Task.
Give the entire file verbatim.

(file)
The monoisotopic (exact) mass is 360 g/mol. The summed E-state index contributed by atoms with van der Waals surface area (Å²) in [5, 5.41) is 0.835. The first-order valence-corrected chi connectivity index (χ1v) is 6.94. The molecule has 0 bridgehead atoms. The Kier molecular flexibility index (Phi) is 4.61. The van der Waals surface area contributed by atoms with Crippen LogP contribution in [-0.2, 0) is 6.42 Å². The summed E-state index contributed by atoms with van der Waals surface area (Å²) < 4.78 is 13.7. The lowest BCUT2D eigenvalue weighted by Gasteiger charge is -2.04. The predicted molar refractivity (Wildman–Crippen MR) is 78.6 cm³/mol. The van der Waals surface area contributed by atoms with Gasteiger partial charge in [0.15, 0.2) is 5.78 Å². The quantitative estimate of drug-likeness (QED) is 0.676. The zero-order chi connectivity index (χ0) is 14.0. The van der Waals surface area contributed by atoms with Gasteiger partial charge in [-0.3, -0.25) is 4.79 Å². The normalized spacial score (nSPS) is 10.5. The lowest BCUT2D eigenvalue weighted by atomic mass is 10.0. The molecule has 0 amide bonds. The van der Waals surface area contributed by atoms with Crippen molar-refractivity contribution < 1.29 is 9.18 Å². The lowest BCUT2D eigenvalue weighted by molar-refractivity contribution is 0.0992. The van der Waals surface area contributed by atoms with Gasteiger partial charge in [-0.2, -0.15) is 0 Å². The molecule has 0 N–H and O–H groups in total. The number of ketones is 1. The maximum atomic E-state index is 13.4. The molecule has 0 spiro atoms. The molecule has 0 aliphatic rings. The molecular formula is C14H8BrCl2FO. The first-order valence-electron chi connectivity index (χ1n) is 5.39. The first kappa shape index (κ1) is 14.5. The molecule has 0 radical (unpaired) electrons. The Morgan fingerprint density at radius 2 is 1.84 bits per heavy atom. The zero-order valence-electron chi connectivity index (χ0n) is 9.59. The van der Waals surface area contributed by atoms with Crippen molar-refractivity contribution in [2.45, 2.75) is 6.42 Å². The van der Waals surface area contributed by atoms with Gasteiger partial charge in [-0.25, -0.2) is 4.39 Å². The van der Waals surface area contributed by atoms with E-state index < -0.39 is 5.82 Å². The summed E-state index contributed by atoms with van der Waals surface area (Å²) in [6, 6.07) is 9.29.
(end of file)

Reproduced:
The monoisotopic (exact) mass is 360 g/mol. The summed E-state index contributed by atoms with van der Waals surface area (Å²) in [5, 5.41) is 0.835. The first-order valence-corrected chi connectivity index (χ1v) is 6.94. The molecule has 0 bridgehead atoms. The Kier molecular flexibility index (Phi) is 4.61. The van der Waals surface area contributed by atoms with Crippen LogP contribution in [-0.2, 0) is 6.42 Å². The summed E-state index contributed by atoms with van der Waals surface area (Å²) < 4.78 is 13.7. The lowest BCUT2D eigenvalue weighted by Gasteiger charge is -2.04. The predicted molar refractivity (Wildman–Crippen MR) is 78.6 cm³/mol. The van der Waals surface area contributed by atoms with Gasteiger partial charge in [0.15, 0.2) is 5.78 Å². The quantitative estimate of drug-likeness (QED) is 0.676. The zero-order chi connectivity index (χ0) is 14.0. The van der Waals surface area contributed by atoms with Gasteiger partial charge in [-0.3, -0.25) is 4.79 Å². The normalized spacial score (nSPS) is 10.5. The lowest BCUT2D eigenvalue weighted by atomic mass is 10.0. The molecule has 0 amide bonds. The van der Waals surface area contributed by atoms with Crippen molar-refractivity contribution < 1.29 is 9.18 Å². The lowest BCUT2D eigenvalue weighted by molar-refractivity contribution is 0.0992. The van der Waals surface area contributed by atoms with Gasteiger partial charge in [-0.2, -0.15) is 0 Å². The molecule has 0 N–H and O–H groups in total. The number of ketones is 1. The maximum atomic E-state index is 13.4. The molecule has 0 spiro atoms. The molecule has 0 aliphatic rings. The molecular formula is C14H8BrCl2FO. The first-order valence-electron chi connectivity index (χ1n) is 5.39. The first kappa shape index (κ1) is 14.5. The molecule has 0 radical (unpaired) electrons. The Morgan fingerprint density at radius 2 is 1.84 bits per heavy atom. The zero-order valence-electron chi connectivity index (χ0n) is 9.59. The van der Waals surface area contributed by atoms with Crippen molar-refractivity contribution in [2.45, 2.75) is 6.42 Å². The van der Waals surface area contributed by atoms with Gasteiger partial charge in [-0.25, -0.2) is 4.39 Å². The van der Waals surface area contributed by atoms with E-state index < -0.39 is 5.82 Å². The summed E-state index contributed by atoms with van der Waals surface area (Å²) in [6, 6.07) is 9.29.